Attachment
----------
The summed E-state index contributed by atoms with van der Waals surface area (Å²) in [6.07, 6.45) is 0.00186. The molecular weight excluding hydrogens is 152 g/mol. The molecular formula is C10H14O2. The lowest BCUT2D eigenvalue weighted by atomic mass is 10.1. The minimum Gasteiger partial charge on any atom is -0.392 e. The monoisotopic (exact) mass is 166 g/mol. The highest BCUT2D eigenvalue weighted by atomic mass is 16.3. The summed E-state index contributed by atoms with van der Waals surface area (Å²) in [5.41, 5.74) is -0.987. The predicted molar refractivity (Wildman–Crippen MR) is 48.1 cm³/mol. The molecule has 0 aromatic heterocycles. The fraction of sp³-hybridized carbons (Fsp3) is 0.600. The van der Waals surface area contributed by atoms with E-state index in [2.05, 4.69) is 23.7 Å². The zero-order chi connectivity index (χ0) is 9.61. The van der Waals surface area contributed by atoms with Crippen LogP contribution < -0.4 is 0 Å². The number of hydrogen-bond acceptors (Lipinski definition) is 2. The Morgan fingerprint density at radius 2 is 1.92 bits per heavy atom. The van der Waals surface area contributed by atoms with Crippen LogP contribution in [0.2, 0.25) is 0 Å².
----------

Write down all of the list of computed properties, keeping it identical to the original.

The summed E-state index contributed by atoms with van der Waals surface area (Å²) in [6.07, 6.45) is 0.00186. The molecular weight excluding hydrogens is 152 g/mol. The molecular formula is C10H14O2. The lowest BCUT2D eigenvalue weighted by atomic mass is 10.1. The minimum Gasteiger partial charge on any atom is -0.392 e. The monoisotopic (exact) mass is 166 g/mol. The highest BCUT2D eigenvalue weighted by atomic mass is 16.3. The summed E-state index contributed by atoms with van der Waals surface area (Å²) in [5.41, 5.74) is -0.987. The predicted molar refractivity (Wildman–Crippen MR) is 48.1 cm³/mol. The molecule has 0 aromatic heterocycles. The fraction of sp³-hybridized carbons (Fsp3) is 0.600. The van der Waals surface area contributed by atoms with E-state index in [2.05, 4.69) is 23.7 Å². The zero-order chi connectivity index (χ0) is 9.61. The van der Waals surface area contributed by atoms with Crippen LogP contribution < -0.4 is 0 Å². The number of hydrogen-bond acceptors (Lipinski definition) is 2. The Morgan fingerprint density at radius 2 is 1.92 bits per heavy atom. The van der Waals surface area contributed by atoms with Crippen LogP contribution in [0.2, 0.25) is 0 Å².